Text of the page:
Dear Dr. Wilson,
I am writing to express our family's deepest and heartfelt appreciation for the life-saving care you and your team provided for our son, Patrick …
I don't know how widely it is known that you save lives at the National Cancer Institute—offering hope and treatment to people like Patrick who have run out of options. I will never forget what it was like to have you and Dr. Jaffe respond with such compassionate expertise to our desperate call for help. Were it not for the quick action you took in diagnosing and then treating his PCNS Lymphoma, Patrick would not now be rebuilding his life with a healthy future ahead of him.
With heartfelt thanksgiving,
The National Cancer Institute's Dr. Wyndham Wilson and a team of colleagues are discovering complexities of lymphoma that may help lead to cures.
Wyndham Wilson, M.D., Ph.D., has seen a lot in the war on cancer. For 25 years, the lymphoma specialist at the National Cancer Institute (NCI) has cared for lymphoma sufferers, tailoring treatments to each patient's cancer. He also served as a consultant for Sen. Arlen Specter in his fight against lymphoma. (See interview with Sen. Specter on page 6.)
A decade ago, he teamed with two other NCI scientists to advance the treatments, strategies, and therapies used to combat the devastating disease. He is head of the Lymphoma Therapeutics Section of the Center for Cancer Research (CCR) Metabolism Branch. His NCI research partners are Elaine S. Jaffe, M.D., and Louis Staudt, M.D., Ph.D.
"The partnership is very strong because we're very different," says Dr. Staudt. "I'm a dyed-in-the-wool molecular biologist. A decade ago, I started reading about lymphoma. It seemed to be crying out for some molecular insights."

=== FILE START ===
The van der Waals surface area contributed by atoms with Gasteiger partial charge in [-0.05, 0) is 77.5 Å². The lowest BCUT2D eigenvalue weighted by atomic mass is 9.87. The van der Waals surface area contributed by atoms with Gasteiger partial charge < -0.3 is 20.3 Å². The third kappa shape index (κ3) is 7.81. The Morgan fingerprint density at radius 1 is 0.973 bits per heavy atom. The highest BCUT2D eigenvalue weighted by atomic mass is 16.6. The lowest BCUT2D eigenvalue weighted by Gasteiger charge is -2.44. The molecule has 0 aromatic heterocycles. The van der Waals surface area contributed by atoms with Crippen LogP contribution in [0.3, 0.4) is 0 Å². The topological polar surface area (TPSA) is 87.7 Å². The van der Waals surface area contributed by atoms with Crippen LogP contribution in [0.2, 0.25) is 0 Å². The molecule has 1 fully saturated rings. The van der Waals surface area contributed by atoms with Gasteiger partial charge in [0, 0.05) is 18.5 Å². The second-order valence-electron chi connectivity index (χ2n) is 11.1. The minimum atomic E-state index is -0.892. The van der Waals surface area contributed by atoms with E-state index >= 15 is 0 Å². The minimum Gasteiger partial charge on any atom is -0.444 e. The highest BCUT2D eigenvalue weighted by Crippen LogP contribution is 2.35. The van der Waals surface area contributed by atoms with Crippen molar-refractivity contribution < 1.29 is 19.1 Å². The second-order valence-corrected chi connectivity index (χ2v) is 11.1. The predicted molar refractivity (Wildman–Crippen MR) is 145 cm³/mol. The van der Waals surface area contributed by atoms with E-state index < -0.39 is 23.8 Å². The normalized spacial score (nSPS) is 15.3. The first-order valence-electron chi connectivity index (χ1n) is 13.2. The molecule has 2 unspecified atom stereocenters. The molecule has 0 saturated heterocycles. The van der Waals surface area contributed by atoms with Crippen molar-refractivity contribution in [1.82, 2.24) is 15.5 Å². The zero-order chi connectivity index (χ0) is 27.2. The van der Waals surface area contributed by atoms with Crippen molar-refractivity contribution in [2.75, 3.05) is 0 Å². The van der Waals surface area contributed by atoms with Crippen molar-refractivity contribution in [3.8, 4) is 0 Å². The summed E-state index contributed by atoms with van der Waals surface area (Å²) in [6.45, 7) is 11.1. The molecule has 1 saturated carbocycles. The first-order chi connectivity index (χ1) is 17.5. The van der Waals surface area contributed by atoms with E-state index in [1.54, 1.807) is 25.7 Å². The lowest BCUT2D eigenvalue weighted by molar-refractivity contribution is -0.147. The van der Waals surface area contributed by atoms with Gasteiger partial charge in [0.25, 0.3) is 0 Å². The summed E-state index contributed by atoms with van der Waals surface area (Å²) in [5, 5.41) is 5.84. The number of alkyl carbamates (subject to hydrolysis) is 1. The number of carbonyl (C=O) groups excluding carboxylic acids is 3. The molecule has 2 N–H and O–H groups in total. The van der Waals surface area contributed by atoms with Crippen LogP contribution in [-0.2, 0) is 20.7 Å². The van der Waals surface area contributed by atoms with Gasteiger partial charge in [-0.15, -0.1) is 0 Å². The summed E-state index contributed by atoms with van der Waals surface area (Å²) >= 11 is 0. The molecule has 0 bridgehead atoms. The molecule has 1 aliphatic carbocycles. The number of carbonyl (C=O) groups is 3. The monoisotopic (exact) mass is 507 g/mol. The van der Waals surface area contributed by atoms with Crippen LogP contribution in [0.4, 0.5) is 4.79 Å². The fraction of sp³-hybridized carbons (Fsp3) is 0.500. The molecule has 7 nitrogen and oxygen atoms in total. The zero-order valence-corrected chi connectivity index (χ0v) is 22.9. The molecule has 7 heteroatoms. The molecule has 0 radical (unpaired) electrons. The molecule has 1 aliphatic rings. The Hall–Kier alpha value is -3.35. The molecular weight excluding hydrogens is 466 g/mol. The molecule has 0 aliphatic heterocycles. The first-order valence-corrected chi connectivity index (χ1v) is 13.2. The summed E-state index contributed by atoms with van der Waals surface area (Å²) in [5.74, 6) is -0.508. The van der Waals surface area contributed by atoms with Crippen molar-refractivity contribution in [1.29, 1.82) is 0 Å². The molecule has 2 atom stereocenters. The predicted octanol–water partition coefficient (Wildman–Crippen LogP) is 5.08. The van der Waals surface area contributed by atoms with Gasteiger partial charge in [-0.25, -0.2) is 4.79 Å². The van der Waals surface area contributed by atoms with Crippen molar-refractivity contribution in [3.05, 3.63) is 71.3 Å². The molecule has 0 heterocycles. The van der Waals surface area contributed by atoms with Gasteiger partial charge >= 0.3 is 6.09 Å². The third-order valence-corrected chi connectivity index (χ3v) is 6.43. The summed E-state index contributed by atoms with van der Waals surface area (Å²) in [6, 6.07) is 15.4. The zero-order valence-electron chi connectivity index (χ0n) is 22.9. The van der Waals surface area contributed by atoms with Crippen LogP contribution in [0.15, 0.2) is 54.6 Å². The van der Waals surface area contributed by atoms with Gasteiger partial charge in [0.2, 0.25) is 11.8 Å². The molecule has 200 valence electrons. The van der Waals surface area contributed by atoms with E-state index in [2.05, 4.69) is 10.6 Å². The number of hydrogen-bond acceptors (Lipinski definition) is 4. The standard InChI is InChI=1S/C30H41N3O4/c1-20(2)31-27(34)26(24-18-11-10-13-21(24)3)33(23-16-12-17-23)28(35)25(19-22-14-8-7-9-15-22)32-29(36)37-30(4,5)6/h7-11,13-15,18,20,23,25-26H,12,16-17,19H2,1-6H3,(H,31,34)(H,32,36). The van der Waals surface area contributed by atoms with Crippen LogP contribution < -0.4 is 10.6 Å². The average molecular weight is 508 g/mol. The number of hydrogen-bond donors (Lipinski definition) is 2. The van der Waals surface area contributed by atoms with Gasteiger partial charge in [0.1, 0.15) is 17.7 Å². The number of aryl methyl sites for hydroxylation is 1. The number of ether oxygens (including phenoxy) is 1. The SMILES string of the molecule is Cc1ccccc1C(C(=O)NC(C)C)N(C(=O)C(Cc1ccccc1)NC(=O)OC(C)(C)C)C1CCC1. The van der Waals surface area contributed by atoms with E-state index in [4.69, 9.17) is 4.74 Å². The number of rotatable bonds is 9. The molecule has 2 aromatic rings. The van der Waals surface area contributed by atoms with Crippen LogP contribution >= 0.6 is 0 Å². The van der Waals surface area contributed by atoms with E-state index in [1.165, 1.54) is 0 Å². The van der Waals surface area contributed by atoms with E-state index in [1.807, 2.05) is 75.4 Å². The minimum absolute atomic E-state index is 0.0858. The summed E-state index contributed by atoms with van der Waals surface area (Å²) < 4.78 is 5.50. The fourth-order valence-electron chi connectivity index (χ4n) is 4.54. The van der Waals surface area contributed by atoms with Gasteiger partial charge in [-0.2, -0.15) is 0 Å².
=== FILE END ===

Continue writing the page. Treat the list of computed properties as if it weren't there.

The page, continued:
Classifying the Danger
First described by Thomas Hodgkin in 1832, lymphoma is the most common type of blood cancer in the United States. The disease forms when infection-fighting cells in blood grow out of control. These diseased cells spread through vessels called lymph nodes. For decades, the scientific community believed there were only a few types of lymphoma. They appeared to differ by the size of the cells and if the cells clumped together. Doctors were baffled why patients who seemed to have the same type of cancer under the microscope responded differently to similar treatments.
The genius of the three NCI colleagues combined to solve the mystery and create a new way to classify lymphomas. Now, the medical world has a much clearer understanding of the complexity of lymphoma.
"We now know that there are many different types of lymphoma," says Dr. Wilson. "Currently, we have identified about 60 different types. Putting lymphomas into reasonable groups has been at the core of diagnosis and optimal treatment. On a global level, the classification system has been our most important advance in lymphoma research."
Lymphomas are now classified by the way abnormal molecules within cancer cells control their survival and the way they multiply. This helps determine the kind of treatment a patient will receive and provides insight into how the patient is responding to therapy.
"We have to be very creative and careful to prioritize drugs and to test them to see which works best where."
Knowledge is the Best Medicine
To decide the best course of action for a patient, Dr. Wilson continues to rely on his colleagues in the lab. He sends samples of diseased cells to the CCR lab to be analyzed. This helps him choose the best medication for each patient, indicates the best time for treatments, and sheds light on the patient's response.
According to Dr. Wilson, this type of medical research bridges the gap between medical professionals and basic scientific research conducted in a lab. "These types of 'translational studies' help us to select very thoughtfully chosen, targeted, designer drugs. We have to be very creative and careful to prioritize drugs and to test them to see which works best where," he says. "This is an exciting time in the treatment of lymphoma."